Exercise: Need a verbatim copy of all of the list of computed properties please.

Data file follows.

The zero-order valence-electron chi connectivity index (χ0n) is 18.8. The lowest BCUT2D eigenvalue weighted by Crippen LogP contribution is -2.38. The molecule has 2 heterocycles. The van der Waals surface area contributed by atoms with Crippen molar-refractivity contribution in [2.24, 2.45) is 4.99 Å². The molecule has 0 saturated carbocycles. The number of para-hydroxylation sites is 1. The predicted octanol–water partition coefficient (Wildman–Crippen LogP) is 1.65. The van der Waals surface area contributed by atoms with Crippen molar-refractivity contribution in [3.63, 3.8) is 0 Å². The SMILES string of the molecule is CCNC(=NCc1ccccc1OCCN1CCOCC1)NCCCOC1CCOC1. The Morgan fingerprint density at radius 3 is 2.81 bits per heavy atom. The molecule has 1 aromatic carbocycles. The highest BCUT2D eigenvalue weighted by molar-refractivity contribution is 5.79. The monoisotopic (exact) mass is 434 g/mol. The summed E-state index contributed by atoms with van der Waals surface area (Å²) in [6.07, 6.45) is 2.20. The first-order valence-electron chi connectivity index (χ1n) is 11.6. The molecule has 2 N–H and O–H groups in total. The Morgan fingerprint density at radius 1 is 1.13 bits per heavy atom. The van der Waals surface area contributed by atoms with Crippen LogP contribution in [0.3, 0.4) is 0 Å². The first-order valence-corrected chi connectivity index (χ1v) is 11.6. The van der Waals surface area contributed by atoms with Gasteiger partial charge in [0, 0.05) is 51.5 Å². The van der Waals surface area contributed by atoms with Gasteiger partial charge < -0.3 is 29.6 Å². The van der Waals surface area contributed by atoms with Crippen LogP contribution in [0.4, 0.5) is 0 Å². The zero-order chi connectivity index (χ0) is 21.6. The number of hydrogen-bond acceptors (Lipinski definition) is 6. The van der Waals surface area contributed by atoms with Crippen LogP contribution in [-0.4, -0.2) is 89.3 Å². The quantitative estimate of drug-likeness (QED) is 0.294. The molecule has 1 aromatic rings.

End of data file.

The zero-order valence-electron chi connectivity index (χ0n) is 18.8. The lowest BCUT2D eigenvalue weighted by Crippen LogP contribution is -2.38. The molecule has 2 heterocycles. The van der Waals surface area contributed by atoms with Crippen molar-refractivity contribution in [2.24, 2.45) is 4.99 Å². The molecule has 0 saturated carbocycles. The number of para-hydroxylation sites is 1. The predicted octanol–water partition coefficient (Wildman–Crippen LogP) is 1.65. The van der Waals surface area contributed by atoms with Crippen molar-refractivity contribution in [3.63, 3.8) is 0 Å². The SMILES string of the molecule is CCNC(=NCc1ccccc1OCCN1CCOCC1)NCCCOC1CCOC1. The Morgan fingerprint density at radius 3 is 2.81 bits per heavy atom. The molecule has 1 aromatic carbocycles. The highest BCUT2D eigenvalue weighted by molar-refractivity contribution is 5.79. The monoisotopic (exact) mass is 434 g/mol. The summed E-state index contributed by atoms with van der Waals surface area (Å²) in [6.07, 6.45) is 2.20. The first-order valence-electron chi connectivity index (χ1n) is 11.6. The molecule has 2 N–H and O–H groups in total. The Morgan fingerprint density at radius 1 is 1.13 bits per heavy atom. The van der Waals surface area contributed by atoms with Crippen LogP contribution in [0.3, 0.4) is 0 Å². The first-order valence-corrected chi connectivity index (χ1v) is 11.6. The van der Waals surface area contributed by atoms with Gasteiger partial charge in [0, 0.05) is 51.5 Å². The van der Waals surface area contributed by atoms with Gasteiger partial charge < -0.3 is 29.6 Å². The van der Waals surface area contributed by atoms with Crippen LogP contribution in [0.4, 0.5) is 0 Å². The zero-order chi connectivity index (χ0) is 21.6. The number of hydrogen-bond acceptors (Lipinski definition) is 6. The van der Waals surface area contributed by atoms with Crippen LogP contribution in [-0.4, -0.2) is 89.3 Å². The quantitative estimate of drug-likeness (QED) is 0.294. The molecule has 1 aromatic rings.